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Eagles brotherhood led to flag success

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1st October, 2018
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West Coast players rode the highs and lows in 2018, but there was one constant that played a key role in the club’s premiership success – the spirit of brotherhood.

The Eagles were written off as also-rans during the pre-season, with AFL legend Robert Walls even predicting the club would finish on bottom of the ladder.

That wasn’t an outlandish statement at the time, given West Coast had just suffered an embarrassing 62-point pre-season loss to Fremantle.

West Coast then defied the critics to finish second on the ladder.

And they came up trumps in one of the greatest ever grand finals, coming from 29 points down to beat Collingwood by five points.

However, West Coast’s flag campaign wasn’t all smooth sailing. Far from it.

Nic Naitanui’s season-ending knee injury in round 17 was heartbreaking, and there was an ugly aftermath when the club’s integrity officer Peter Staples jostled with camera crew trying to film the star ruckman at Perth Airport.

Liam Ryan’s early-morning car crash in July also brought the club unwanted headlines, with the goalsneak later charged with drink driving.

And the drama reached boiling point when star midfielder Andrew Gaff broke the jaw of Fremantle youngster Andrew Brayshaw with a roundhouse punch in the western derby.

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Gaff’s eight-match suspension ended up costing him a premiership, and he’s no certainty to stay at the club.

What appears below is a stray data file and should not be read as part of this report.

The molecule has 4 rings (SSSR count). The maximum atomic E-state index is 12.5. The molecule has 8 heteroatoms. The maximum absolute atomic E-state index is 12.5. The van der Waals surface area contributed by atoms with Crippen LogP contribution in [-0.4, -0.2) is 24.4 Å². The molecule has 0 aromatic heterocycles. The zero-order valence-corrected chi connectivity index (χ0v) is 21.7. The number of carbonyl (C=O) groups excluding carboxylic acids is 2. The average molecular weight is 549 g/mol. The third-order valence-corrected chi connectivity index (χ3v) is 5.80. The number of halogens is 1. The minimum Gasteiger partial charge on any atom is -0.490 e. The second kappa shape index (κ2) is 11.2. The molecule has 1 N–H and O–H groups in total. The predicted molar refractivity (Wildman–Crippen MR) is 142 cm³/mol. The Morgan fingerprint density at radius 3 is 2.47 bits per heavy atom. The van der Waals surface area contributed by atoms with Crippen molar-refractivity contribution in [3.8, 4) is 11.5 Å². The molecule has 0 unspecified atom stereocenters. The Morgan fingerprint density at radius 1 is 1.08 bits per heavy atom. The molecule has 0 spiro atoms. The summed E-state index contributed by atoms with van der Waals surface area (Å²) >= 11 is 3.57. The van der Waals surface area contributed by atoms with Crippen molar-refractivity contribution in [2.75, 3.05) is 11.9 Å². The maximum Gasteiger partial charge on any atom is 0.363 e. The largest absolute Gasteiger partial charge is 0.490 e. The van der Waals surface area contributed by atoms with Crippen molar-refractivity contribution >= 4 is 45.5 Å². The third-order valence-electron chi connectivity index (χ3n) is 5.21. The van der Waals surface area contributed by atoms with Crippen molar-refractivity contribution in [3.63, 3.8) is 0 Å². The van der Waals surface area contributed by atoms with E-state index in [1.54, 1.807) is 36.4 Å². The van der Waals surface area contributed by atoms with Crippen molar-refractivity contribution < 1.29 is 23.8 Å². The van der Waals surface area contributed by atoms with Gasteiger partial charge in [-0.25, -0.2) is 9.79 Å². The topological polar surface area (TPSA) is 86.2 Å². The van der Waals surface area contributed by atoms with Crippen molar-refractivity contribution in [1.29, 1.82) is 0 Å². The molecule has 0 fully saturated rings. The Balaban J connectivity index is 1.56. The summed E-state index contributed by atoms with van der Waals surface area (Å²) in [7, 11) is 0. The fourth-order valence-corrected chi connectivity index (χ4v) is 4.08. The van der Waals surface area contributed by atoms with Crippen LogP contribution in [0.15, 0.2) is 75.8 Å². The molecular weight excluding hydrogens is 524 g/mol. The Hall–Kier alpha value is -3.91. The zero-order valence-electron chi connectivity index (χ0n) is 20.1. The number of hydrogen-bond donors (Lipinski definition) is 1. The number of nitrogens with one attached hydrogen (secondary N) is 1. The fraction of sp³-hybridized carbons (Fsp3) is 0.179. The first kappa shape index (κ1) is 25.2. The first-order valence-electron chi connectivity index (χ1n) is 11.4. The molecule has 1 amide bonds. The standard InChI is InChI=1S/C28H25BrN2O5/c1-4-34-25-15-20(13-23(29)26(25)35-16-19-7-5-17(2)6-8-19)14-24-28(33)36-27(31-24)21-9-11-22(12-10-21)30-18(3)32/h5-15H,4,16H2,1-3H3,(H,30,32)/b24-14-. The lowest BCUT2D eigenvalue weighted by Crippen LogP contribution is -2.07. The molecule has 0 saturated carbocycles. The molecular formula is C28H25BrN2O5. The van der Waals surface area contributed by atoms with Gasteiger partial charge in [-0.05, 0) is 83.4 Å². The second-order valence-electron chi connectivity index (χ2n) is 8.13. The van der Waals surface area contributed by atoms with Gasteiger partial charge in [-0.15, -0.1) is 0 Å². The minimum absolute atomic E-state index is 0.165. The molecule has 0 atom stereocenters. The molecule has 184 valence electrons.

Crucially, West Coast’s squad stood united throughout all those lows by embracing the “brotherhood” philosophy promoted by coach Adam Simpson.

Simpson successfully turned the club into a sanctuary for players, with the tight-knit squad taking on a family-like set-up.

Indeed, half of the premiership squad are now fathers, with Simpson encouraging players to include their young kids in the club’s festivities.

Veteran Mark LeCras was fending off retirement calls at this time last year.

But he has been reinvigorated by the influx of youth in 2018, with the 32-year-old playing a vital mentoring role in a season where West Coast debuted eight players.

“We’re a tight group,” LeCras said.

“We travel every second week together. I feel like that brings us closer together as a group internally.

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“A lot of us share similar interests outside of footy as well, so we hang out a lot. It probably is that sort of relationship where it is almost like a brother.”

Lewis Jetta has played a vital role leading the club’s Indigenous players, while Shannon Hurn’s steady captaincy had a calming influence on the side.

And Simpson’s caring approach resonated well with the player group.

“Ever since he’s rocked up he’s been preaching that family first (philosophy),” Kennedy told 6PR.

“The club is really united. It’s quite special that after a game you’re able to grab your little one.

“We’ve got 11 kids now, and we’ve got another one on the way – Nathan Vardy is having a baby as well.

“It’s pretty special for us players and our families to be a part of it.

“Simmo’s had that really good balance of being a really good mate but also being a really good coach and telling you what to do.

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“He’s really got the best out of a lot of our players. As you can see this year, it’s really shone through.”

The Eagles are well placed to challenge for the flag in 2019, with the club hopeful the brotherhood philosophy will continue to grow.